Water softeners, also called ion exchange systems, remove water-hardening minerals from water by exchanging sodium ions with calcium and magnesium ions. Water softeners use plastic resin beads charged with negative sodium ions to attach to positively charged magnesium and calcium ions. As water passes through the beads, ion exchange occurs, removing hardness from the water.
In regions with hard water, water softeners prevent the damage hard water can cause to a home’s plumbing and appliances. Limescale buildup in pipes can result from the long-term flow of hard water, resulting in low water pressure and shortened appliance lifespan. Hard water can also shorten the lifespan of water filtration systems. While a reverse osmosis system can remove water hardness by itself, these minerals can clog the RO membrane and cause the system to become less efficient. Incorporating a water softener before a reverse osmosis system ensures the RO system will not become clogged with water-hardening minerals.
Learn more: What is a water softener?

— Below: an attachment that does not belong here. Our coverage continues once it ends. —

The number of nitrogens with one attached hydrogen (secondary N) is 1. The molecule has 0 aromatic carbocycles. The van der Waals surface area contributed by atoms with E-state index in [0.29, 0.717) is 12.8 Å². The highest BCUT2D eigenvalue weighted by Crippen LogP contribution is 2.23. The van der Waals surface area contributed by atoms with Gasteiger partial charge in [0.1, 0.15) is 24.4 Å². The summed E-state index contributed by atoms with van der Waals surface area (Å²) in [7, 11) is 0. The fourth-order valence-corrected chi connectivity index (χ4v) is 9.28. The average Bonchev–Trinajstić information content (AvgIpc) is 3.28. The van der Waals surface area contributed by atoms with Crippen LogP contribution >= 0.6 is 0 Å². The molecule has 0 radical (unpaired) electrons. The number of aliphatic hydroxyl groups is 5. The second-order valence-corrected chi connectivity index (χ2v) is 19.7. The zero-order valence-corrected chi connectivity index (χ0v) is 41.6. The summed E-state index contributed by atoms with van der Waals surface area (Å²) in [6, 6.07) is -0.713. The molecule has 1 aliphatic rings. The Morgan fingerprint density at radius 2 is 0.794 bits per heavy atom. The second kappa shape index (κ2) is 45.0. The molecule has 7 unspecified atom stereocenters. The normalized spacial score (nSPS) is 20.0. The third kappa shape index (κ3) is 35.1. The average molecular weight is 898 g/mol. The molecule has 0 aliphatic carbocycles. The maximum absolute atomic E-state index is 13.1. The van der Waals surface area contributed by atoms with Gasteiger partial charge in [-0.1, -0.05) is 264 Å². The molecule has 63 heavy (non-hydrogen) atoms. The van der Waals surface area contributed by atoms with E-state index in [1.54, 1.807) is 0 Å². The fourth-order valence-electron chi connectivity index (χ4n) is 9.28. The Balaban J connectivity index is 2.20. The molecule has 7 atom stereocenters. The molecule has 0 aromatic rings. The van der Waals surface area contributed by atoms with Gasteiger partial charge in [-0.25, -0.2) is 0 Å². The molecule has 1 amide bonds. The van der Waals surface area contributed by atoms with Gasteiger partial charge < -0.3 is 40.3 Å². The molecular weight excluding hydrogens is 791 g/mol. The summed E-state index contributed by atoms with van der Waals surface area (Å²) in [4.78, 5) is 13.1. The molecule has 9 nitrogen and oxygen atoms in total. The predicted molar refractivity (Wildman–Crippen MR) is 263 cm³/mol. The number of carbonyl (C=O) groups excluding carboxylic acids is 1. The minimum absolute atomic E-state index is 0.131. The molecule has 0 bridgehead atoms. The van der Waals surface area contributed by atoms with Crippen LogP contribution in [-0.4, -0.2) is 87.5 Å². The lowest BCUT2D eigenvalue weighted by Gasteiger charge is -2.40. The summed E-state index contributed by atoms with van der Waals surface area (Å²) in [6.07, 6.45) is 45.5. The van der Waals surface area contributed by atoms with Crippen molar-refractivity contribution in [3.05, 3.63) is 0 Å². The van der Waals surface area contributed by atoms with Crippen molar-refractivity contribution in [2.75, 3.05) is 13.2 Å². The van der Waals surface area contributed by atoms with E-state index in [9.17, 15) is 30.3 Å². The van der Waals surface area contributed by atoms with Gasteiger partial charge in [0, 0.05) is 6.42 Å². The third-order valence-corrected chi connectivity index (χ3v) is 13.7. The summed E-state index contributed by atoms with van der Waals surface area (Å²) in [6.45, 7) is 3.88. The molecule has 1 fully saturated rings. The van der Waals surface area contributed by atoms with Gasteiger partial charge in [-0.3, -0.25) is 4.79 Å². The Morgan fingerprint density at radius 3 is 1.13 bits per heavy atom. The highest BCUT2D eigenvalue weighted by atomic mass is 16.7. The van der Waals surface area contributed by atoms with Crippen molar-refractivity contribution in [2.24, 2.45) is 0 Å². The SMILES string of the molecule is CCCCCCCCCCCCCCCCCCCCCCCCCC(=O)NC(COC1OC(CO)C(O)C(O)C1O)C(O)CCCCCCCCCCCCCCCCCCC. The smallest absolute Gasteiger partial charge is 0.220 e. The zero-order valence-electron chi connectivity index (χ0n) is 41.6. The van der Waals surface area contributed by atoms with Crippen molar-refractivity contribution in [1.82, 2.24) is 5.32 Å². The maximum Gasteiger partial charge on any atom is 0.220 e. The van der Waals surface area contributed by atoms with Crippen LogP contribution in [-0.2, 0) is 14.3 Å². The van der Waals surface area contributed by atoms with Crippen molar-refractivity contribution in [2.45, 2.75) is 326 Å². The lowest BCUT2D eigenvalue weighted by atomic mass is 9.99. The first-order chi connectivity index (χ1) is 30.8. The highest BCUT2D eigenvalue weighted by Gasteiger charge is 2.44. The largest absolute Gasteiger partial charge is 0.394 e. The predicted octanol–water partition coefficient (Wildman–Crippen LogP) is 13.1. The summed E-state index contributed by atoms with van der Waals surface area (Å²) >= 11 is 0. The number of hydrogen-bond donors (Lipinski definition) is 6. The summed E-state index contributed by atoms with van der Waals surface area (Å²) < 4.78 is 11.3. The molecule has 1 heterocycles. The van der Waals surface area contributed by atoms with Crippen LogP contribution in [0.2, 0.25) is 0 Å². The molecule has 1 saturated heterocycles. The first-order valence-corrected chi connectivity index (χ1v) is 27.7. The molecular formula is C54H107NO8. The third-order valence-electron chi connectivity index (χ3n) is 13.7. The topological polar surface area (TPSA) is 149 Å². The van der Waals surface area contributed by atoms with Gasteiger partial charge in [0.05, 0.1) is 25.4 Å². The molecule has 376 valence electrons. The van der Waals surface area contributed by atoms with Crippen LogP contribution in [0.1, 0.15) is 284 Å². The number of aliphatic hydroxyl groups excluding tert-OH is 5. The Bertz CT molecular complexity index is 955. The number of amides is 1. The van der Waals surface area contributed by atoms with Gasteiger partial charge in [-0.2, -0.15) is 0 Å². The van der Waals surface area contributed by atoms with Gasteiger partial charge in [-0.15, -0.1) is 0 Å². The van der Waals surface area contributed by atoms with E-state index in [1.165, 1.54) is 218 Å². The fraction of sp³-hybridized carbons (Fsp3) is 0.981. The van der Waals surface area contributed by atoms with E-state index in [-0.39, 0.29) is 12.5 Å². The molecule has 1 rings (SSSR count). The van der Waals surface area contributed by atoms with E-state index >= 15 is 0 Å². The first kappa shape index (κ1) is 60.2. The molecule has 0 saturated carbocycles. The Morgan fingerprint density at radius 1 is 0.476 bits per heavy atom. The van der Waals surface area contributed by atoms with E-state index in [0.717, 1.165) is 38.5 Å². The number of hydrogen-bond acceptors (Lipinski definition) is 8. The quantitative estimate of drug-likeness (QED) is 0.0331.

Ultrafiltration systems produce extremely clean water by passing it through a .02-micron hollow fiber membrane. This removes practically all contaminants from water except for dissolved minerals. Because it does not remove minerals from water, ultrafiltration is often used instead of a reverse osmosis system by those who wish to maintain the mineral content of water. Unlike reverse osmosis systems, ultrafiltration systems do not produce any wastewater, so homeowners in states with water restrictions may prefer ultrafiltration over RO. Like reverse osmosis systems, ultrafiltration systems are most often installed under the kitchen sink for drinking and cooking water.
Learn more: What is ultrafiltration?
Water purification systems
By definition, water purification systems are not water filters because they do not possess a medium that water flows through. Rather, they use various methods to clean water without passing it through a physical filter. However, because they output pure water from a contaminated source, water purification systems are colloquially referred to as filters. The most common types of water purification systems are water distillers and UV water purifiers.